I’m learning to embrace failure as a part of my growth, my process, and my progress. It’s not a setback. It’s not a step back. It is part of the process. It is necessary and welcomed. I want small failures. Yes, you read that right. I want them. Failure is a tough teacher, but it is a sure one. It can make or break you. So I welcome it. If a small failure in my path deters me from continuing, then I was never going to make it to the end anyway.
Once again, this time of the year comes around.
And once again, I have my thoughts on it.
Indian Arrival Day always fills me with bittersweet thoughts and a sense of loss.
We commemorate and celebrate the arrival of a large percentage of our current population. Our history would be so different if the East Indian indentured labourers had never come. Trinidad and Tobago would be a different place entirely.
And yet, this day just makes me think about my confusing feelings of identity. I don’t know my ancestors’ names. I know that my mother’s grandmother came here as a child on one of the boats. But which one? What was her name? What about my mother’s father’s grandparents? What about my entire father’s side of the family? I don’t know what I am, and though that might not seem important to some, it is something I struggle with often.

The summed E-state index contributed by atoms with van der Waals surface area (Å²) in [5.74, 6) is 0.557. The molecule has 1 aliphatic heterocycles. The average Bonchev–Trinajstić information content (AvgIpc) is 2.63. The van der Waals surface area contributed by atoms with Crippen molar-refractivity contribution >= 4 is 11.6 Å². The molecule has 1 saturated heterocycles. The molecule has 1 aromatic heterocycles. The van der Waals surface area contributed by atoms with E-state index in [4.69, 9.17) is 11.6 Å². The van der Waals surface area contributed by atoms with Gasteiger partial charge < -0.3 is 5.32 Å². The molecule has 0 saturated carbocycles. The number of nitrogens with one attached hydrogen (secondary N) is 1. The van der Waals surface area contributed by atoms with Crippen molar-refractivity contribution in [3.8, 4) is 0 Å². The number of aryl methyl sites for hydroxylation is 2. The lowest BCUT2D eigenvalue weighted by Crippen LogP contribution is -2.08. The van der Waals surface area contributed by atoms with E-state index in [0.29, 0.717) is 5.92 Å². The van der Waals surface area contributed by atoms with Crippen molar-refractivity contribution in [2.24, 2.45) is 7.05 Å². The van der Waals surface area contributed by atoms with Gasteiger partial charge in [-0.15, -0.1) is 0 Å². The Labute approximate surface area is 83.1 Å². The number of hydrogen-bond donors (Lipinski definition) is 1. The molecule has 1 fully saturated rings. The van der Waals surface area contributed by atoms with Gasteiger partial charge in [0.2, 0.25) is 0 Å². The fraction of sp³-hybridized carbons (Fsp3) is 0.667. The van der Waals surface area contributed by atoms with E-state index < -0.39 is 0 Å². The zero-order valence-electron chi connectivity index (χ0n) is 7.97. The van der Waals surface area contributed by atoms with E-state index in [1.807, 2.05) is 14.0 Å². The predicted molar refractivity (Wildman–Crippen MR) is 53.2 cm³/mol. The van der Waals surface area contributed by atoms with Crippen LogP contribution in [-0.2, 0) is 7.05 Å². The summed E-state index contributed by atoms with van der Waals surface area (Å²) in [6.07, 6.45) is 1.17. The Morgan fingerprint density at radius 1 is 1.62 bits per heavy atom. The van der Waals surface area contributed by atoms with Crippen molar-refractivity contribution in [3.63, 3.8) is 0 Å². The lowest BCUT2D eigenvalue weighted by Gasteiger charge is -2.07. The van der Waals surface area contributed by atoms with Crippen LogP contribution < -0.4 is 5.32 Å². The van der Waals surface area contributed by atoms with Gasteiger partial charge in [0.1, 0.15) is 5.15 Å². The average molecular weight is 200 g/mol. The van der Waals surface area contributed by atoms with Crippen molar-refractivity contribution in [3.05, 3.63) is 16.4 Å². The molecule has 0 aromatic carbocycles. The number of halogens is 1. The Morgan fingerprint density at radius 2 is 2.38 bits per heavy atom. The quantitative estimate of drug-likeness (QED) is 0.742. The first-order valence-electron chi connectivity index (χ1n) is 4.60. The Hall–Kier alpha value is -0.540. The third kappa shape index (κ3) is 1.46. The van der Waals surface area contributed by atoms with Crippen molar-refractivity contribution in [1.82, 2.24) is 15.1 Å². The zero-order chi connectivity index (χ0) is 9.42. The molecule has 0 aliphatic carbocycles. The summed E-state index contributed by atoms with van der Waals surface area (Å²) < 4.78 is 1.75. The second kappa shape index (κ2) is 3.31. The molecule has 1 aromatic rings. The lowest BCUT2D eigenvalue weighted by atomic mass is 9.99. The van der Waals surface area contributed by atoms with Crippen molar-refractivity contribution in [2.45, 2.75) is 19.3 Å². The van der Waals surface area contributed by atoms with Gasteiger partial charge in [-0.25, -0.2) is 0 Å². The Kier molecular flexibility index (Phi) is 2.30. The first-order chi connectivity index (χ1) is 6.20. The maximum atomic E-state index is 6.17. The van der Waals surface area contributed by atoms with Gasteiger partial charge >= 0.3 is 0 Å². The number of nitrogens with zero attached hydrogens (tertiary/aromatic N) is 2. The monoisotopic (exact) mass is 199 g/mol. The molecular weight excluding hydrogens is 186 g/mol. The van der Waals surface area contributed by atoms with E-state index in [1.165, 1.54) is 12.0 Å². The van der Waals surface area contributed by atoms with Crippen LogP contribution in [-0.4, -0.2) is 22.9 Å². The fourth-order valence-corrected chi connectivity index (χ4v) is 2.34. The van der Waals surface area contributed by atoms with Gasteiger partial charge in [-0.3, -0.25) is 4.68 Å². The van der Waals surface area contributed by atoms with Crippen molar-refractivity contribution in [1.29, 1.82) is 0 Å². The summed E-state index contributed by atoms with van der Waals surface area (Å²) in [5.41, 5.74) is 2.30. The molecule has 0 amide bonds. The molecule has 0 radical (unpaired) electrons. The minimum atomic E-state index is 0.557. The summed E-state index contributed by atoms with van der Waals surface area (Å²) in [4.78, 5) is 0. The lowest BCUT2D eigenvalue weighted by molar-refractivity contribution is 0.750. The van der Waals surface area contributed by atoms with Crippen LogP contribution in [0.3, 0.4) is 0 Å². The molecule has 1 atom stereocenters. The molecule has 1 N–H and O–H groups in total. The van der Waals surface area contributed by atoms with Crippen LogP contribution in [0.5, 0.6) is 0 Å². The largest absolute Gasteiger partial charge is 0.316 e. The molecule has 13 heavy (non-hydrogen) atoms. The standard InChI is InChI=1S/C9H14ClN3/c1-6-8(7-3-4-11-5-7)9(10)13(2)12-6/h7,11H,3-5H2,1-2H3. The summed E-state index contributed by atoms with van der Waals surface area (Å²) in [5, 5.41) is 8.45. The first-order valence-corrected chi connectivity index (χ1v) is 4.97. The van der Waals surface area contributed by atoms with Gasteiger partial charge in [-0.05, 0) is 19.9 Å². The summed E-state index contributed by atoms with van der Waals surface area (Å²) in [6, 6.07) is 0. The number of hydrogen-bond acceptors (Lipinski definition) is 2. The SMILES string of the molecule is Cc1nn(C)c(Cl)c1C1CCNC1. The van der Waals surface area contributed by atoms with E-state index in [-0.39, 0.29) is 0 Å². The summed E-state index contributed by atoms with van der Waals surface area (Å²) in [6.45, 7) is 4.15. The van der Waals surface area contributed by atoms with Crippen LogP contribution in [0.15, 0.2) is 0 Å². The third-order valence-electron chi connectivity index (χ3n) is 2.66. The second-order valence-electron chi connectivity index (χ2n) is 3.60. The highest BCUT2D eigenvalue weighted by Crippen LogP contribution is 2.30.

I think about how history is written and recorded. How it is twisted and changed. I think about all the labourers who were denied passage back to their homes. The ones who were bribed and lied to. I think about what it would’ve been like for them, living on barely enough rations, with only enough money left over to buy rum. Where do you think the association between Indians and rum comes from? In a time where depression, homesickness and loneliness were rampant, how else would they ‘heal’ the pain?
I think about the effects of colonization. The pain that still remains. How the white men told the Indian workers that they were ‘better’ than the African slaves,who were dirty and stupid, and how the Indians believed them because at least they were getting ‘paid’. How the white men tried their very best to keep the two races separated, instilling hatred and fear in their minds. I think about how that racist mentality still runs rampant through this country.
This day needs to become more than just a day to eat curry and dress up in pretty outfits.